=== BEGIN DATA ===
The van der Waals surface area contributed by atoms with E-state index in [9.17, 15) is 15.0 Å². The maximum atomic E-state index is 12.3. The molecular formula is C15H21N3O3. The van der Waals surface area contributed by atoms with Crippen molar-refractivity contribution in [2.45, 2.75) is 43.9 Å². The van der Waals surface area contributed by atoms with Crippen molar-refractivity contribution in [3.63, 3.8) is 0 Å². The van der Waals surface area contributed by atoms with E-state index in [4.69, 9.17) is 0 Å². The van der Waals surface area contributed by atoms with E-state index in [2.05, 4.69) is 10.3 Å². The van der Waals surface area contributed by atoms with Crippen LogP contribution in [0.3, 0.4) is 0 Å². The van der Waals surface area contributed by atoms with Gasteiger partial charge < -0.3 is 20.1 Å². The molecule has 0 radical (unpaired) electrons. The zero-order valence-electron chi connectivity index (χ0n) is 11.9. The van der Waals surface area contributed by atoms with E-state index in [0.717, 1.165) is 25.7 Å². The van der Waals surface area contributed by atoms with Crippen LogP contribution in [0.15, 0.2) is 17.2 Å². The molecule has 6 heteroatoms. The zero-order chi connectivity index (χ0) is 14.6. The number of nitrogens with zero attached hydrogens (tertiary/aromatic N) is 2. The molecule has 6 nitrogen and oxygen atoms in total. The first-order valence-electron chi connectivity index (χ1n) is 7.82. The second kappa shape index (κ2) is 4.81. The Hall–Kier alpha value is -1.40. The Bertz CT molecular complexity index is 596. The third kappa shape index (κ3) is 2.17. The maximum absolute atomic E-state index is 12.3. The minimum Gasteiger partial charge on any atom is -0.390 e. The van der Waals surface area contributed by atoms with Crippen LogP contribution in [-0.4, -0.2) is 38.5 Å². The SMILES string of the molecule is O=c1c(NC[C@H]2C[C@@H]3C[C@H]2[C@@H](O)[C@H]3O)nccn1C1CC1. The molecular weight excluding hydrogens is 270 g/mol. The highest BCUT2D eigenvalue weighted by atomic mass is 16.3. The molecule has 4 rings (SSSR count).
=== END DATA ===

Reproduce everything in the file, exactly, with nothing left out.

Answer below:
The van der Waals surface area contributed by atoms with E-state index in [9.17, 15) is 15.0 Å². The maximum atomic E-state index is 12.3. The molecular formula is C15H21N3O3. The van der Waals surface area contributed by atoms with Crippen molar-refractivity contribution in [2.45, 2.75) is 43.9 Å². The van der Waals surface area contributed by atoms with Crippen molar-refractivity contribution in [3.63, 3.8) is 0 Å². The van der Waals surface area contributed by atoms with E-state index in [4.69, 9.17) is 0 Å². The van der Waals surface area contributed by atoms with E-state index in [2.05, 4.69) is 10.3 Å². The van der Waals surface area contributed by atoms with Crippen LogP contribution in [0.3, 0.4) is 0 Å². The van der Waals surface area contributed by atoms with Gasteiger partial charge < -0.3 is 20.1 Å². The molecule has 0 radical (unpaired) electrons. The zero-order valence-electron chi connectivity index (χ0n) is 11.9. The van der Waals surface area contributed by atoms with E-state index in [0.717, 1.165) is 25.7 Å². The van der Waals surface area contributed by atoms with Crippen LogP contribution in [0.15, 0.2) is 17.2 Å². The molecule has 6 heteroatoms. The zero-order chi connectivity index (χ0) is 14.6. The number of nitrogens with zero attached hydrogens (tertiary/aromatic N) is 2. The molecule has 6 nitrogen and oxygen atoms in total. The first-order valence-electron chi connectivity index (χ1n) is 7.82. The second kappa shape index (κ2) is 4.81. The Hall–Kier alpha value is -1.40. The Bertz CT molecular complexity index is 596. The third kappa shape index (κ3) is 2.17. The maximum absolute atomic E-state index is 12.3. The minimum Gasteiger partial charge on any atom is -0.390 e. The van der Waals surface area contributed by atoms with Crippen LogP contribution in [-0.4, -0.2) is 38.5 Å². The SMILES string of the molecule is O=c1c(NC[C@H]2C[C@@H]3C[C@H]2[C@@H](O)[C@H]3O)nccn1C1CC1. The molecular weight excluding hydrogens is 270 g/mol. The highest BCUT2D eigenvalue weighted by atomic mass is 16.3. The molecule has 4 rings (SSSR count).